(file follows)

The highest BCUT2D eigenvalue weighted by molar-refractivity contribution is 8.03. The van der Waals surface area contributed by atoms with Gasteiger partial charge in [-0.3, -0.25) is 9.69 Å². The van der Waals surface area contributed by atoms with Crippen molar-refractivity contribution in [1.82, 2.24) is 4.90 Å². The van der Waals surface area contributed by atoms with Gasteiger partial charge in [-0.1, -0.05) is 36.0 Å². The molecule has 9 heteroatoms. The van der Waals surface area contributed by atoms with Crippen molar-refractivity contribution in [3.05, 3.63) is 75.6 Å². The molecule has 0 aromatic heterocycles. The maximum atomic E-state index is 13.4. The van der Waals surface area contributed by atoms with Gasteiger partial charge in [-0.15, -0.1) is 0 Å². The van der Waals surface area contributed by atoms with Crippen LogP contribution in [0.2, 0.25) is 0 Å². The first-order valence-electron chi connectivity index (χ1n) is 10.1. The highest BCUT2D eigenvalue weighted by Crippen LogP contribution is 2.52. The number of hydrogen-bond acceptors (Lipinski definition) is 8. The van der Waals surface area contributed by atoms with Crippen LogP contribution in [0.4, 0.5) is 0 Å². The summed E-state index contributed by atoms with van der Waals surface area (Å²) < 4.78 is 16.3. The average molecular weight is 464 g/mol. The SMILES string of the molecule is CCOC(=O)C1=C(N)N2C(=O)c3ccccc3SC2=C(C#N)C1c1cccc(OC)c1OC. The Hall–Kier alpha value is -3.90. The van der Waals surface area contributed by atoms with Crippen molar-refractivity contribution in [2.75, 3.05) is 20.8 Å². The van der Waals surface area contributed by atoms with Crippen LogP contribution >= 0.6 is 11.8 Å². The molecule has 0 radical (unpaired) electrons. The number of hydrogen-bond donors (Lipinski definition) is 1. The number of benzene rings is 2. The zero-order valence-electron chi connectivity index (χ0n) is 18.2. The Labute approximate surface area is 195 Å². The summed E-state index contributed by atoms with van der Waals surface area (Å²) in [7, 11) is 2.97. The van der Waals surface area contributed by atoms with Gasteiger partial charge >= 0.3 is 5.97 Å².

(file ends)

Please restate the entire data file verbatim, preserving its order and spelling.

The highest BCUT2D eigenvalue weighted by molar-refractivity contribution is 8.03. The van der Waals surface area contributed by atoms with Gasteiger partial charge in [-0.3, -0.25) is 9.69 Å². The van der Waals surface area contributed by atoms with Crippen molar-refractivity contribution in [1.82, 2.24) is 4.90 Å². The van der Waals surface area contributed by atoms with Gasteiger partial charge in [-0.1, -0.05) is 36.0 Å². The molecule has 9 heteroatoms. The van der Waals surface area contributed by atoms with Crippen molar-refractivity contribution in [3.05, 3.63) is 75.6 Å². The molecule has 0 aromatic heterocycles. The maximum atomic E-state index is 13.4. The van der Waals surface area contributed by atoms with Gasteiger partial charge in [-0.15, -0.1) is 0 Å². The van der Waals surface area contributed by atoms with Crippen LogP contribution in [0.2, 0.25) is 0 Å². The first-order valence-electron chi connectivity index (χ1n) is 10.1. The highest BCUT2D eigenvalue weighted by Crippen LogP contribution is 2.52. The number of hydrogen-bond acceptors (Lipinski definition) is 8. The van der Waals surface area contributed by atoms with Crippen LogP contribution in [0.4, 0.5) is 0 Å². The summed E-state index contributed by atoms with van der Waals surface area (Å²) < 4.78 is 16.3. The average molecular weight is 464 g/mol. The SMILES string of the molecule is CCOC(=O)C1=C(N)N2C(=O)c3ccccc3SC2=C(C#N)C1c1cccc(OC)c1OC. The Hall–Kier alpha value is -3.90. The van der Waals surface area contributed by atoms with Crippen molar-refractivity contribution in [2.75, 3.05) is 20.8 Å². The van der Waals surface area contributed by atoms with Crippen LogP contribution >= 0.6 is 11.8 Å². The molecule has 0 radical (unpaired) electrons. The number of hydrogen-bond donors (Lipinski definition) is 1. The number of benzene rings is 2. The zero-order valence-electron chi connectivity index (χ0n) is 18.2. The Labute approximate surface area is 195 Å². The summed E-state index contributed by atoms with van der Waals surface area (Å²) in [7, 11) is 2.97. The van der Waals surface area contributed by atoms with Gasteiger partial charge >= 0.3 is 5.97 Å².